In the meantime, while the world wrestles each other over a slice of China’s economic marvel, like any other imperialist state, China whips up ultra-nationalism fervor and undertakes unparalleled military buildup; campaigning for global accreditation at the same time.

 

Sooner the world would be treated to a yet another feast of a lifetime, is the apprehension of all and sundry.

 

And the countdown begins not later than the 2008 Beijing Olympics. Are we ready for the showdown?

 

Tibet is the pointer to the inevitable.


~~~~~

 

Lobsang Yeshi co-authored the Tibetan response to China’s White Paper titled, “ Tibet- The Gap between Fact and Fabrication”, published May 2005 by TYC.

 

Copyright 2006, Phayul.com.

http://www.phayul.com/news/article.aspx?id=13677&article=Sizing+up+the+dragon's+'miracle'&t=1&c=1 

 

 

Additional related reading:

 

 

The ticket for Qinghai-Tibet Railway has been confirmed, sources from the 8th conference of the leading group for Qinghai-Tibet Railway construction.

 

 

 

June 29, 2006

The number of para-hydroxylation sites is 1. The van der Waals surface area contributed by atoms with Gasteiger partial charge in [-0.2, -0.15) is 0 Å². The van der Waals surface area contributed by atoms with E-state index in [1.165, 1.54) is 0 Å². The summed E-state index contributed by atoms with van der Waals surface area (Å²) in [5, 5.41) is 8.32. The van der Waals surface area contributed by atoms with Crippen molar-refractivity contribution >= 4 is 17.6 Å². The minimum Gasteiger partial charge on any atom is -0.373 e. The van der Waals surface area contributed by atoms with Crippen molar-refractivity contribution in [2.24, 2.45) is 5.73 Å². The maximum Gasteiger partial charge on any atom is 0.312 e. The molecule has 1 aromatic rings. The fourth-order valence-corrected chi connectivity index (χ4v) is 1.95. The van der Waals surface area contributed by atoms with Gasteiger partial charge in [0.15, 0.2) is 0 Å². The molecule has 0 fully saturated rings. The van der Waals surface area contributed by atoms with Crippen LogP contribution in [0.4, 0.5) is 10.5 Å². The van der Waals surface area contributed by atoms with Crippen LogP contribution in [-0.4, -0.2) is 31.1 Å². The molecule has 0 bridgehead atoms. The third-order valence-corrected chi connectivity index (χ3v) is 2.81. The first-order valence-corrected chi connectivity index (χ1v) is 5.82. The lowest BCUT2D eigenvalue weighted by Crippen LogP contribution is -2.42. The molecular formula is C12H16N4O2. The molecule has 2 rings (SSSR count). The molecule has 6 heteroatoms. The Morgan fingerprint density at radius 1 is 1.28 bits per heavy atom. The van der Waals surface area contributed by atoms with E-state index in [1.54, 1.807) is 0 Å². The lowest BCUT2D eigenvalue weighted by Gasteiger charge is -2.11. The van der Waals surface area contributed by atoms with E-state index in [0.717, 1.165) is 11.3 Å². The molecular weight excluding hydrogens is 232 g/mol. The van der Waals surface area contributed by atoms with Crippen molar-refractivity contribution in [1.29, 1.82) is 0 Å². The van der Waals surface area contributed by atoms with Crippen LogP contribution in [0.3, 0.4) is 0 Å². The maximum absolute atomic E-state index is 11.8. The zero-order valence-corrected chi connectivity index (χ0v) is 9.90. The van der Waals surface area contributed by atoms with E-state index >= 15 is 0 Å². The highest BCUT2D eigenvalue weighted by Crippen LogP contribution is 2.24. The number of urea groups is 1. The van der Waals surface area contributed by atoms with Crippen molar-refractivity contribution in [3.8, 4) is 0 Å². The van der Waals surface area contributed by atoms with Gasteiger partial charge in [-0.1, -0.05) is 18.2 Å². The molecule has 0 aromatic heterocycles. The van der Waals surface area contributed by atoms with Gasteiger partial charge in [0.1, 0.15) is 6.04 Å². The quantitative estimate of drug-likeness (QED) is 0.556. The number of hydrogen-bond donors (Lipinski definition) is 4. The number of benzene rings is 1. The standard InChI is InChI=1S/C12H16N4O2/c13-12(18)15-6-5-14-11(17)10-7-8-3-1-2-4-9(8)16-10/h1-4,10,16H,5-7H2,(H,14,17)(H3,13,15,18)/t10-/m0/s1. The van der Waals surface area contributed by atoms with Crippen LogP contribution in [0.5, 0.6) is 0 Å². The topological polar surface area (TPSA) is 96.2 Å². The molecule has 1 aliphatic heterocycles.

From-----To

Distance (km)

Hard Seat Price

Hard Sleeper (Bottom Berth) Price

Soft Sleeper (Bottom Berth) Price

Beijing West-Lhasa

4,064

389 yuan (US$49)

813 yuan (US$102)

 1,262 yuan (US$158)

Chengdu-Lhasa

3,360

331 yuan (US$41)

712 yuan (US$89)

 1,104 yuan (US$138)

Chongqing-Lhasa

3,654 

355 yuan (US$44)

754 yuan (US$94) 

1,168 yuan (US$146)

Lanzhou-Lhasa

2,188  

242 yuan (US$30) 

552 yuan (US$69)

854 yuan (US$107)

Xining-Lhasa

1,972   

226 yuan (US$28) 

523 yuan(US$65)

810 yuan (US$101)

 

 

The ticket for Qinghai-Tibet Railway has been confirmed, sources from the 8th conference of the leading group for Qinghai-Tibet Railway construction.

http://info.tibet.cn/en/news/tin/t20060627_126644.htm

 

 

Train heads for Tibet, carrying fears of change - Migration, tourism likely to increase